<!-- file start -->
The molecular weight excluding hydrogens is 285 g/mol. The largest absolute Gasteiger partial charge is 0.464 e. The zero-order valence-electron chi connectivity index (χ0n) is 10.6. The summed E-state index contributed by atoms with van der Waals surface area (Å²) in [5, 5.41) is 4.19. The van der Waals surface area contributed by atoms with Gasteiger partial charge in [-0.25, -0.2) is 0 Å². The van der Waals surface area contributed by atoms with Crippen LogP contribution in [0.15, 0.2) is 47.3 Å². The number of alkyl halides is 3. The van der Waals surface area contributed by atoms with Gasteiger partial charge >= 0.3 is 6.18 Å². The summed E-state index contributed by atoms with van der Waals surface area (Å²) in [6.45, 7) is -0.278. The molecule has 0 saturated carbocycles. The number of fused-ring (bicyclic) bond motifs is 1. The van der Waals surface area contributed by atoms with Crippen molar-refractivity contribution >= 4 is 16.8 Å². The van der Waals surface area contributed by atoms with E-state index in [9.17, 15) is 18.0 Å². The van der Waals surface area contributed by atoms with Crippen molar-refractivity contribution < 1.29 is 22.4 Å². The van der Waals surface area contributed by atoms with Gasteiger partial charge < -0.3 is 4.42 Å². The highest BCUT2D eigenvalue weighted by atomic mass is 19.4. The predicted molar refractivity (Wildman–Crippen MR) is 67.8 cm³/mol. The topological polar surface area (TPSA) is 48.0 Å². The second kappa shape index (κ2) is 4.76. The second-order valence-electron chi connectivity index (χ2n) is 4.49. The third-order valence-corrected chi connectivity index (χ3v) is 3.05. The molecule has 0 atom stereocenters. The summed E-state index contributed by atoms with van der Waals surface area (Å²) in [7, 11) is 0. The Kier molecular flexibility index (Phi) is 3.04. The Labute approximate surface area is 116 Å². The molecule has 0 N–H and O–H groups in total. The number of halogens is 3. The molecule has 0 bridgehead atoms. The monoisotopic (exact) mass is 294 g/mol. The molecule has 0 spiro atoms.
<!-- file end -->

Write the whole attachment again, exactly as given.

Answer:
The molecular weight excluding hydrogens is 285 g/mol. The largest absolute Gasteiger partial charge is 0.464 e. The zero-order valence-electron chi connectivity index (χ0n) is 10.6. The summed E-state index contributed by atoms with van der Waals surface area (Å²) in [5, 5.41) is 4.19. The van der Waals surface area contributed by atoms with Gasteiger partial charge in [-0.25, -0.2) is 0 Å². The van der Waals surface area contributed by atoms with Crippen LogP contribution in [0.15, 0.2) is 47.3 Å². The number of alkyl halides is 3. The van der Waals surface area contributed by atoms with Gasteiger partial charge >= 0.3 is 6.18 Å². The summed E-state index contributed by atoms with van der Waals surface area (Å²) in [6.45, 7) is -0.278. The molecule has 0 saturated carbocycles. The number of fused-ring (bicyclic) bond motifs is 1. The van der Waals surface area contributed by atoms with Crippen molar-refractivity contribution >= 4 is 16.8 Å². The van der Waals surface area contributed by atoms with E-state index in [9.17, 15) is 18.0 Å². The van der Waals surface area contributed by atoms with Crippen molar-refractivity contribution < 1.29 is 22.4 Å². The van der Waals surface area contributed by atoms with Gasteiger partial charge < -0.3 is 4.42 Å². The highest BCUT2D eigenvalue weighted by atomic mass is 19.4. The predicted molar refractivity (Wildman–Crippen MR) is 67.8 cm³/mol. The topological polar surface area (TPSA) is 48.0 Å². The second kappa shape index (κ2) is 4.76. The second-order valence-electron chi connectivity index (χ2n) is 4.49. The third-order valence-corrected chi connectivity index (χ3v) is 3.05. The molecule has 0 atom stereocenters. The summed E-state index contributed by atoms with van der Waals surface area (Å²) in [7, 11) is 0. The Kier molecular flexibility index (Phi) is 3.04. The Labute approximate surface area is 116 Å². The molecule has 0 N–H and O–H groups in total. The number of halogens is 3. The molecule has 0 bridgehead atoms. The monoisotopic (exact) mass is 294 g/mol. The molecule has 0 spiro atoms.